Advocating to bridge the gender gaps in climate justice

12 Jun 2024

LWF and other faith-based organizations advocate for including women’s perspectives and concerns in climate policies and action.

Plenary of the UN Climate Conference SB60. Photo: UNFCCC/Amira Grotendiek

Plenary of the UN Climate Conference SB60. Photo: UNFCCC/Amira Grotendiek

LWF side event at UN Climate Conference

(LWI) - The UN Climate Conference SB60, taking place in Bonn, Germany, from 3-13 June, is a forum for parties to prepare negotiations for the 29th Conference of the Parties (COP) in Baku, Azerbaijan, in November. The Lutheran World Federation (LWF) and the World Council of Churches, Brahma Kumaris, the Evangelical Lutheran Church in America, and Act Church of Sweden organized a side event titled “Climate Justice & Gender Equality” at the conference.

“As we approach COP29, faith-based organizations can lead a stocktaking process on gender-responsive climate action,” said Elena Cedillo, LWF’s Program Executive for Climate Justice. “We must bring together civil society organizations, government bodies, academia, and international organizations, fostering an ongoing dialogue and ultimately developing a joint roadmap for gender-responsive climate action.”

The side event was an opportunity to present the preliminary results of LWF’s research on the implementation status of the UNFCCC Gender Action Plan (GAP) in 20 countries. It aimed to provide policy recommendations for integrating gender equality considerations into national climate policies and climate funds.

Climate change disproportionately affects women and girls due to factors such as age, poverty, ethnicity and marginalization, compounded by gender inequalities. Women often face barriers to influencing climate policy due to stereotypes and biases. Their perspectives are marginalized, hindering inclusive policies.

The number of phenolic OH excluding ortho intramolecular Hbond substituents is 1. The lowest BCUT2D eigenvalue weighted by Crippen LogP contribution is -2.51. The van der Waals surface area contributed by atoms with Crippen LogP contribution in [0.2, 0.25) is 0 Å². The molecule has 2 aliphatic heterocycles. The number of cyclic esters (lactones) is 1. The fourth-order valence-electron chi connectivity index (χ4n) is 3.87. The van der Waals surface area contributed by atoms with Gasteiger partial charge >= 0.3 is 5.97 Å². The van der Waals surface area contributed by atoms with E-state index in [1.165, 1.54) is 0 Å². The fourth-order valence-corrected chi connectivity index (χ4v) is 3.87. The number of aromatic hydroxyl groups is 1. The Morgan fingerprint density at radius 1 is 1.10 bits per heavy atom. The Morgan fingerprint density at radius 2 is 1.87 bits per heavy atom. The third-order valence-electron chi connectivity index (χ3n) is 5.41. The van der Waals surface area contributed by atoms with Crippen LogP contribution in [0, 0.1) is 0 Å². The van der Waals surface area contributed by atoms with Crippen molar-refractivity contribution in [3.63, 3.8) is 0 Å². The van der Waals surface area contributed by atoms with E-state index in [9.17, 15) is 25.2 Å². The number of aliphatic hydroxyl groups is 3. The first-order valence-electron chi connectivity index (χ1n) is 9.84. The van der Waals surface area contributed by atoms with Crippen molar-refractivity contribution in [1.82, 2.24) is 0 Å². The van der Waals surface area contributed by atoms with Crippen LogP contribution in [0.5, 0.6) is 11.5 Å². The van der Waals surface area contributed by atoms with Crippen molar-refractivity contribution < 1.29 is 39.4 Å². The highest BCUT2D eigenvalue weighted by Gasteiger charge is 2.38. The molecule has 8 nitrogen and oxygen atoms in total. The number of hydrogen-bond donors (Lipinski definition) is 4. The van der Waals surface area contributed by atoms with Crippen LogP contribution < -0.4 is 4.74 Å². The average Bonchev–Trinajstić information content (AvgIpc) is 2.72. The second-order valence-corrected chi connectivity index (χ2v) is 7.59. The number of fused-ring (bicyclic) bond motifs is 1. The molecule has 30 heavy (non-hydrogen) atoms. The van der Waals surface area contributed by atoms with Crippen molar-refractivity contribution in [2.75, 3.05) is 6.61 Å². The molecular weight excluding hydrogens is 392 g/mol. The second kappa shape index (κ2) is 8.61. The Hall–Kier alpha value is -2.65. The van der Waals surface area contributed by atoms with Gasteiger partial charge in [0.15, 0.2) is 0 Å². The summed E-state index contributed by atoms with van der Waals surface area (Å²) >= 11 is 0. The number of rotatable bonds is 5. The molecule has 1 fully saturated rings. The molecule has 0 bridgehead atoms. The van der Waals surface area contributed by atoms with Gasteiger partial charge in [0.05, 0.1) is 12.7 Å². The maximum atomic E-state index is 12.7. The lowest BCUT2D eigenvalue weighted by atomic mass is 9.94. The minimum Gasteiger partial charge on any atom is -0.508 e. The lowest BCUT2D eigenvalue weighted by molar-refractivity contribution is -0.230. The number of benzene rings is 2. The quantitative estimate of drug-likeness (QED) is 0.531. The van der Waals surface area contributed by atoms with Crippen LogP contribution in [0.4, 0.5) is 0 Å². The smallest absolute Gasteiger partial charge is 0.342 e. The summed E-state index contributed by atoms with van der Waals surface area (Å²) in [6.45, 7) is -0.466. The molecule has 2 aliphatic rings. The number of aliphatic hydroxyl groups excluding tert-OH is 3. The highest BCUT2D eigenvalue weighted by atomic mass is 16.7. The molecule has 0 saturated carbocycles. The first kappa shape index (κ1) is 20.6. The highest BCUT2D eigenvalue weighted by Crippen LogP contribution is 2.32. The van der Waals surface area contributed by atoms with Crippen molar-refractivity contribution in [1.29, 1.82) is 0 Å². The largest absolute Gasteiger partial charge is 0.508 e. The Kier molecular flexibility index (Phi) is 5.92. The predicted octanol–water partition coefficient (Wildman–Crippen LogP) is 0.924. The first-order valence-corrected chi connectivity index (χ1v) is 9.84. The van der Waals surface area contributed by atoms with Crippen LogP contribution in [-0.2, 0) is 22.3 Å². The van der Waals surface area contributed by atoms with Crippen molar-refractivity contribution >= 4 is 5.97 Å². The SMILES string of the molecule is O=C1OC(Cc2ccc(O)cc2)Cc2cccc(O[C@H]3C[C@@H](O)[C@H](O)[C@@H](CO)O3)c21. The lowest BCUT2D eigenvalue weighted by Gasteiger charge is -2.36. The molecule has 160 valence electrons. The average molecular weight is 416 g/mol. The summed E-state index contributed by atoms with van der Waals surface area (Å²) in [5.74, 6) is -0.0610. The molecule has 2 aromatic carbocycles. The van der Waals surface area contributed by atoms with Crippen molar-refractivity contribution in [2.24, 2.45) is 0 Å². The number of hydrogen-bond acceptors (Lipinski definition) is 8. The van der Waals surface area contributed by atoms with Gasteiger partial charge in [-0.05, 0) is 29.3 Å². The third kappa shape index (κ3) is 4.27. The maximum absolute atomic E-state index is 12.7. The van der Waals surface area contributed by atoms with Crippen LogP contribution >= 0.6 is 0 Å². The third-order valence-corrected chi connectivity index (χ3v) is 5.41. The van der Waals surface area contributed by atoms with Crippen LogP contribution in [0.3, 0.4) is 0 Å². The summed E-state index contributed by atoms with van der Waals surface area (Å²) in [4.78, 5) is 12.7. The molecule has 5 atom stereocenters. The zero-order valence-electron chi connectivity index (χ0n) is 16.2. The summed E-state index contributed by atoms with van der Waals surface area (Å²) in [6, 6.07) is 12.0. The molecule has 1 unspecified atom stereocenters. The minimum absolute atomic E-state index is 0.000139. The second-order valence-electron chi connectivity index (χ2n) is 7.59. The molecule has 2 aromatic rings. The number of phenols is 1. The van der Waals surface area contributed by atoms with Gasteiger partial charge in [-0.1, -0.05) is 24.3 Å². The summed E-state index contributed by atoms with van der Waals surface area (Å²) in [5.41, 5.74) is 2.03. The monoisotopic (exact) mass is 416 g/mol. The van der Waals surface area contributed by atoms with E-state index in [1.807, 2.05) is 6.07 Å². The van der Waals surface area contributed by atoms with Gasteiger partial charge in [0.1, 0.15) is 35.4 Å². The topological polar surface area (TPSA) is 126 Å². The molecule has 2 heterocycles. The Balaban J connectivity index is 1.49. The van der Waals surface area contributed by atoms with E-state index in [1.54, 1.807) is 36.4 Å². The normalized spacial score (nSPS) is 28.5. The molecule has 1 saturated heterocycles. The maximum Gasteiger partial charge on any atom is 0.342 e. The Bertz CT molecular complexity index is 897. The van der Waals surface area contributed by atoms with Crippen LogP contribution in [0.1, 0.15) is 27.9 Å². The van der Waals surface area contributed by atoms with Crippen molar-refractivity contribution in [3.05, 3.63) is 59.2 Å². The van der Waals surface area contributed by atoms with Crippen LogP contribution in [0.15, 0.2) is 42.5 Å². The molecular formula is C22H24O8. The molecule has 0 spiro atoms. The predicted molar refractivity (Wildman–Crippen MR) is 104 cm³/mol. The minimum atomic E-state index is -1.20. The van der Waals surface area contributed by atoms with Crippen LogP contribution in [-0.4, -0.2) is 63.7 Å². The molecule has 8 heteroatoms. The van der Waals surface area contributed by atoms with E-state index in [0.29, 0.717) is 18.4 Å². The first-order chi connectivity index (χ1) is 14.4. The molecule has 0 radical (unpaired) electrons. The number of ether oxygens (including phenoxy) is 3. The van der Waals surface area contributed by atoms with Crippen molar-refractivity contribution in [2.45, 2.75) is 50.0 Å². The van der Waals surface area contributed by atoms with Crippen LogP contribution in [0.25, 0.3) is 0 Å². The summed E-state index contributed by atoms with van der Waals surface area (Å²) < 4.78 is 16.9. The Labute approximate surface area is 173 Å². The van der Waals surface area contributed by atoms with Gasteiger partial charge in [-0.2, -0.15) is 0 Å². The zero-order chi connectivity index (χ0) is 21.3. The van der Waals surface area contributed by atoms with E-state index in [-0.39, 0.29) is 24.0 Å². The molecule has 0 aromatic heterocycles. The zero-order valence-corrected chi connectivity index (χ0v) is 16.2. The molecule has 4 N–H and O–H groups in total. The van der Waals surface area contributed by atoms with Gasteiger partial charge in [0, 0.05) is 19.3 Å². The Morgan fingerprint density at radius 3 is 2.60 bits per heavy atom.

Women in vulnerable communities struggle with domestic responsibilities, limited resources and inadequate representation, hindering their participation in climate decision-making. In developing countries, women who rely heavily on local resources face challenges exacerbated by climate change, including disruption of livelihoods and increased care work. Despite these challenges, women play a critical role in managing resources and adapting to climate change.

Although LWF’s research shows that the average performance of the sample countries in implementing the GAP at the national level is inadequate and leaves much room for improvement, it also indicates countries successfully implementing gender-responsive climate policies and actions. Also, higher levels of gender equality do not automatically translate into gender-responsive climate policies.

Several renowned experts in the field discussed the findings during the side event.

“We need to systematically and continuously address gender gaps in responding to climate change and put women at the heart of environmental decision-making. That is one of the most effective mechanisms to build the climate resilience of households and communities,” said Ela Ionescu, UN Women representative for Europe and Central Asia.

“Faith-based organizations can be key agents of change,” said Juan Andrés Casas, National Gender and Climate Change Focal Point from Colombia. “They can advocate for gender equality and human rights and highlight women’s role as agents of change in climate action.”

“Raising public awareness and lobbying of decision makers is necessary before applying the Gender Action Plan (GAP) at the national level,” said Dr Michel Omer Laivao from the Ministry of the Environment, Ecology and Forestry in Madagascar and UNFCCC Focal Point. “And for those actions to be sustainable, the frameworks, regulations and the means of implementation must be explained to stakeholders and readily available.”

LWF/A. Weyermüller